I love making a latte at home (and saves money) and I am really into using frothed oat milk. If the whole oat milk thing is a mystery to you, no worries. Oat milk is super creamy and a tasty dairy alternative. It’s a plant-based, dairy-alternative made from whole oats and water. Currrently you can find it sweetened, unsweetened, chocolate, and vanilla. It has a hint of a nutty flavor. You can use it in baking, soups, and nearly anything you’d normally use real mik for. I am a little obsessed with it and finding the perfect coffee + oat milk pairing because making oat milk lattes is my afternoon hobby.
I’ve tried my share of different oat milk brands and I’m here to tell you, not all oat milks are created equal. Not even close. There are quite a few that maybe would make a good milk substitute for everyday drinking, but they don’t hold their froth in a latte. So this is a pretty important discussion for my fellow oat milk coffee lovers.
I reviewed 6 types of oat milk for taste, and froth-ability and how well they hold their foam. *NOTE: These are regular oat milks, not “barista blend” formulas of oat milk which can be more difficult to find in stores. Take a look and then tell me in the comments or text me which is YOUR favorite or if there are other oat milk brands I should try?
Latte-Worthy Oat Milk Froth
First up we are going to test latte worthiness. I was looking for the perfect texture for foam. I use a milk-frother and it works really, really well for creating warm, frothed milk for a latte. Sometimes though, it can almost make the froth too thick – if that’s even a thing! To start off my experiment, I frothed up regular milk for comparison.
Quaker Oat Beverage
Okay, so next I’m going to try Quaker Oat Beverage. I’m going to use the same amount of this as I did with regular milk. Just cover the coils and switch the frother on. I ended up with much less bubbles, and it’s kind of thin. It didn’t froth well at all.
But how about the taste? It actually tastes quite good – like leftover oatmeal. It passes the taste test but is you like frothy coffee, this one is not for you!
Oat Yeah Silk
I’m using the same amount each time, so again with the Silk Oat Yeah, I just covering the coils. While frothing, it looked promising but disappointingly, when I took off the lid – even fewer bubbles. When I poured it into the glass, it looked like it had come straight from the carton. However, it does pass the taste test. I am not fond of super sweet milk and this has less sugar in it than the Quakers. Still, it’s not going to make very foamy lattes.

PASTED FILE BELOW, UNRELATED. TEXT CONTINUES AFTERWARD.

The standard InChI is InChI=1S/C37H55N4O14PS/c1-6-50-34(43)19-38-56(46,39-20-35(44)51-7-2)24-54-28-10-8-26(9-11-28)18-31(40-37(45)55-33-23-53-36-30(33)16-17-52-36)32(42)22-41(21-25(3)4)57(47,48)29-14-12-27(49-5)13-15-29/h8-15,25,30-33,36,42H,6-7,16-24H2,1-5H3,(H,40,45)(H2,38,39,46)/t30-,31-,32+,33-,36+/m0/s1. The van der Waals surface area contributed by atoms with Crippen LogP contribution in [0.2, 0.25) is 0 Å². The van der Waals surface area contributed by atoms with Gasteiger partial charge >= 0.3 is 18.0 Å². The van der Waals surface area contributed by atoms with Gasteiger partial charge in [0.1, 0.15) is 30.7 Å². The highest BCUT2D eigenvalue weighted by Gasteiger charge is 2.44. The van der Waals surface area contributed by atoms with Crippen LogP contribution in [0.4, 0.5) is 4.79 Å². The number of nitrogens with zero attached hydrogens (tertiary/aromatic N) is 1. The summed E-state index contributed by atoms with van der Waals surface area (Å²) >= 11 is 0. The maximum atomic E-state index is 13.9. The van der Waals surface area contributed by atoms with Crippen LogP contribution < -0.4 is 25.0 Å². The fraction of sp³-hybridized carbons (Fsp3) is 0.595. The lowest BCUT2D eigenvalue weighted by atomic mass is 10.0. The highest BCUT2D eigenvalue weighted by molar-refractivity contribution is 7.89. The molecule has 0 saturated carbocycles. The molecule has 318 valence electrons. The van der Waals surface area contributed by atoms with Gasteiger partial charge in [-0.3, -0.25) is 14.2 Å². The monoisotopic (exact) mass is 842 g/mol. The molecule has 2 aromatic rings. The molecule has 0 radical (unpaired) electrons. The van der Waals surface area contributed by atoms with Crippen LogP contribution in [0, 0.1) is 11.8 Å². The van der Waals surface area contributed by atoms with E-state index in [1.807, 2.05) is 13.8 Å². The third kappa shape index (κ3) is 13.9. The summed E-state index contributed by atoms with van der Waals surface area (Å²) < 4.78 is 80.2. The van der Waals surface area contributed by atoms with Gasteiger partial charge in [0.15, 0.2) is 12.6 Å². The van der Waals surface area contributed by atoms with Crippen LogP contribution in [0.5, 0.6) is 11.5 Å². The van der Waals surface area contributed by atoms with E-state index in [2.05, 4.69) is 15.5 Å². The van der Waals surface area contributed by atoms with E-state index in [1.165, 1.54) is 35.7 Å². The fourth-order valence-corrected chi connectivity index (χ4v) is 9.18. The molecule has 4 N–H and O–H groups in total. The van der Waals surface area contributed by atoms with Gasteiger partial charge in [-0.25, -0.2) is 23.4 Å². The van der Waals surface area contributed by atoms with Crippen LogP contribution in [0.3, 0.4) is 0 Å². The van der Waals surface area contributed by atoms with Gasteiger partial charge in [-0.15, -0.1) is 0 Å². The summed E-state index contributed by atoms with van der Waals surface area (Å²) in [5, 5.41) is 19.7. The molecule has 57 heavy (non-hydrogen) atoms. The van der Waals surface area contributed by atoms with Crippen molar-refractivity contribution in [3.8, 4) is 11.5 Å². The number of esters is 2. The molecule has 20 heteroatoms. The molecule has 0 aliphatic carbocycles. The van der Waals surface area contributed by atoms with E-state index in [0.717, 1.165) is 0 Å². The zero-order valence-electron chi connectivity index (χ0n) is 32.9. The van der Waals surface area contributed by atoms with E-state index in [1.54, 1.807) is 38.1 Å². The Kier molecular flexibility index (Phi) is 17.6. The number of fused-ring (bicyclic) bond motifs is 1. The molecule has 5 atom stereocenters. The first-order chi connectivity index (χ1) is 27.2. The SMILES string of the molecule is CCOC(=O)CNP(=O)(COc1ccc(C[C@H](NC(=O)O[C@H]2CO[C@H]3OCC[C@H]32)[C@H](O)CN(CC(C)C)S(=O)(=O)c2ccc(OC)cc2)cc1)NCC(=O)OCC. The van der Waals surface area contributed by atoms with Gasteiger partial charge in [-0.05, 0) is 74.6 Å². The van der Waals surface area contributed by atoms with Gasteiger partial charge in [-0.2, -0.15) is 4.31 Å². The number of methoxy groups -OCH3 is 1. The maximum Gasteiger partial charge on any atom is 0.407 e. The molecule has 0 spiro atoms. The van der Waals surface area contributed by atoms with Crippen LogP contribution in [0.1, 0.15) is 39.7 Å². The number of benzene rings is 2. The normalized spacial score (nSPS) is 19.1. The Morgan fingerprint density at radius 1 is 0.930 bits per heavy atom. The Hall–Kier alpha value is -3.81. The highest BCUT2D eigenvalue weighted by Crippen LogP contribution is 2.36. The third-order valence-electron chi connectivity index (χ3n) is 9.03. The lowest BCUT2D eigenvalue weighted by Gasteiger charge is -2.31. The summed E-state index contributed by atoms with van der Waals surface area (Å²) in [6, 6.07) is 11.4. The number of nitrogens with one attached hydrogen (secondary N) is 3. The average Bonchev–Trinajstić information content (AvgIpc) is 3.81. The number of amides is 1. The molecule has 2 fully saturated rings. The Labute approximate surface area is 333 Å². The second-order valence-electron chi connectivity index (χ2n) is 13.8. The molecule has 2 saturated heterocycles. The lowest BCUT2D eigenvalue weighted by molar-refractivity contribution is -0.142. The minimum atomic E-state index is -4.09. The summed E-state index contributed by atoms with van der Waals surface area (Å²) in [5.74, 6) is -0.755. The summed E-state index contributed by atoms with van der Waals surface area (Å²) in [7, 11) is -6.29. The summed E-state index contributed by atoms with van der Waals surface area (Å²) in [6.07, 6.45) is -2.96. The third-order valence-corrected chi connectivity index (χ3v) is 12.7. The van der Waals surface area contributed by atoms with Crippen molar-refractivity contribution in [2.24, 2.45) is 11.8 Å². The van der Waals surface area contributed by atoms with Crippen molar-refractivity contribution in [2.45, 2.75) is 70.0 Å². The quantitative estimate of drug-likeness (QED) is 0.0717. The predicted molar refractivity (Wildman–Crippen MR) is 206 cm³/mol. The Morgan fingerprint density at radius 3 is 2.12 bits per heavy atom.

Planet Oat Oatmilk
The next one I tried is Planet Oat oat milk. With 4 grams of sugar, it has the same sugar content as the Silk Oat Yeah (although it says no sugar added). It frothed up very well – the best of the oat milks I’d tested so far for foaming. It really did resemble real milk froth. It also passed the taste test with flying colors. In fact, it was so delicious I just drank it plain without even adding coffee. Yum!
Oatly Oat Milk
Last up is Oatly, which I suspect is the oat milk that started the whole “I have to have oat milk” craze. The package says no nuts, no gluten and 100% vegan, but it also presents the highest sugar of them all with 7 grams.
This one blew my socks off with the froth. It’s closest to the Planet Oat for formability. And after adding it to my coffee, I found it difficult to get to the oat milk through all that froth! I understand the fuss. Tastes great, froths even better. A+ in my book!
After the original video, I found two other oat milks brands to stand up next to the original four, so you know the drill: taste and froth tests. If sugar content is a factor, I will say that the Dream brand has five grams of sugar, which is less than the one from Pacific Foods.
More Coffee Goodness
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